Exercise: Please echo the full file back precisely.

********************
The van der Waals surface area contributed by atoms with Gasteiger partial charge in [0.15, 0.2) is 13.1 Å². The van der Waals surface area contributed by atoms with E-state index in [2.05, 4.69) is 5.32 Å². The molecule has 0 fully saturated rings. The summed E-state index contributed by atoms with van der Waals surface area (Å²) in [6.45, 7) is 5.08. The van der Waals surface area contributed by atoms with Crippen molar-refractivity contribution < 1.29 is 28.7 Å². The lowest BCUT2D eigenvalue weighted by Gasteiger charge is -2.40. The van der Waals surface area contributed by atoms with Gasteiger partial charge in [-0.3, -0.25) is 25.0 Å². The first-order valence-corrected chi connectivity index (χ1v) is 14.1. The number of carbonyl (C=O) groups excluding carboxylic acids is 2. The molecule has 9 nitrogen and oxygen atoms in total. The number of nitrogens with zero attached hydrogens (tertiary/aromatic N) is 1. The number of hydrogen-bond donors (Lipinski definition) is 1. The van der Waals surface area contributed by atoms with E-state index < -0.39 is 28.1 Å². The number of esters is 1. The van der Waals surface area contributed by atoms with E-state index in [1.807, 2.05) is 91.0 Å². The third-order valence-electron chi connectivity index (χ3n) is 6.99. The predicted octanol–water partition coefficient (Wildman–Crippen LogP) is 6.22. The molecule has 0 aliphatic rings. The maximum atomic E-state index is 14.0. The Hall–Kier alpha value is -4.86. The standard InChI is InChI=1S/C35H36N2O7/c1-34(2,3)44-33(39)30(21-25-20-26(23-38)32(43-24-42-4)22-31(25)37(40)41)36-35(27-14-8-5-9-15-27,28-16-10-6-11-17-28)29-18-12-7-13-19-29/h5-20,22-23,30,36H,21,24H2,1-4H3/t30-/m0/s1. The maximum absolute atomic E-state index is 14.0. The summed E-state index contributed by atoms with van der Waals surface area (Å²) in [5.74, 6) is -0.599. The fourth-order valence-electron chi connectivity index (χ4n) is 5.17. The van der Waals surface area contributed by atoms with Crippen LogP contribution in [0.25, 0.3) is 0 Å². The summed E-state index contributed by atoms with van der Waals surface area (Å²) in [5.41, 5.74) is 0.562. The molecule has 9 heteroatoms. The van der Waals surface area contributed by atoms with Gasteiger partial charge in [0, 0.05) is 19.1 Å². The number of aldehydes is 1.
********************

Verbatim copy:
The van der Waals surface area contributed by atoms with Gasteiger partial charge in [0.15, 0.2) is 13.1 Å². The van der Waals surface area contributed by atoms with E-state index in [2.05, 4.69) is 5.32 Å². The molecule has 0 fully saturated rings. The summed E-state index contributed by atoms with van der Waals surface area (Å²) in [6.45, 7) is 5.08. The van der Waals surface area contributed by atoms with Crippen molar-refractivity contribution < 1.29 is 28.7 Å². The lowest BCUT2D eigenvalue weighted by Gasteiger charge is -2.40. The van der Waals surface area contributed by atoms with Gasteiger partial charge in [-0.3, -0.25) is 25.0 Å². The first-order valence-corrected chi connectivity index (χ1v) is 14.1. The number of carbonyl (C=O) groups excluding carboxylic acids is 2. The molecule has 9 nitrogen and oxygen atoms in total. The number of nitrogens with zero attached hydrogens (tertiary/aromatic N) is 1. The number of hydrogen-bond donors (Lipinski definition) is 1. The van der Waals surface area contributed by atoms with E-state index < -0.39 is 28.1 Å². The number of esters is 1. The van der Waals surface area contributed by atoms with E-state index in [1.807, 2.05) is 91.0 Å². The third-order valence-electron chi connectivity index (χ3n) is 6.99. The predicted octanol–water partition coefficient (Wildman–Crippen LogP) is 6.22. The molecule has 0 aliphatic rings. The maximum atomic E-state index is 14.0. The Hall–Kier alpha value is -4.86. The standard InChI is InChI=1S/C35H36N2O7/c1-34(2,3)44-33(39)30(21-25-20-26(23-38)32(43-24-42-4)22-31(25)37(40)41)36-35(27-14-8-5-9-15-27,28-16-10-6-11-17-28)29-18-12-7-13-19-29/h5-20,22-23,30,36H,21,24H2,1-4H3/t30-/m0/s1. The maximum absolute atomic E-state index is 14.0. The summed E-state index contributed by atoms with van der Waals surface area (Å²) in [5.74, 6) is -0.599. The fourth-order valence-electron chi connectivity index (χ4n) is 5.17. The van der Waals surface area contributed by atoms with Crippen LogP contribution in [0.25, 0.3) is 0 Å². The summed E-state index contributed by atoms with van der Waals surface area (Å²) in [5.41, 5.74) is 0.562. The molecule has 9 heteroatoms. The van der Waals surface area contributed by atoms with Gasteiger partial charge in [0, 0.05) is 19.1 Å². The number of aldehydes is 1.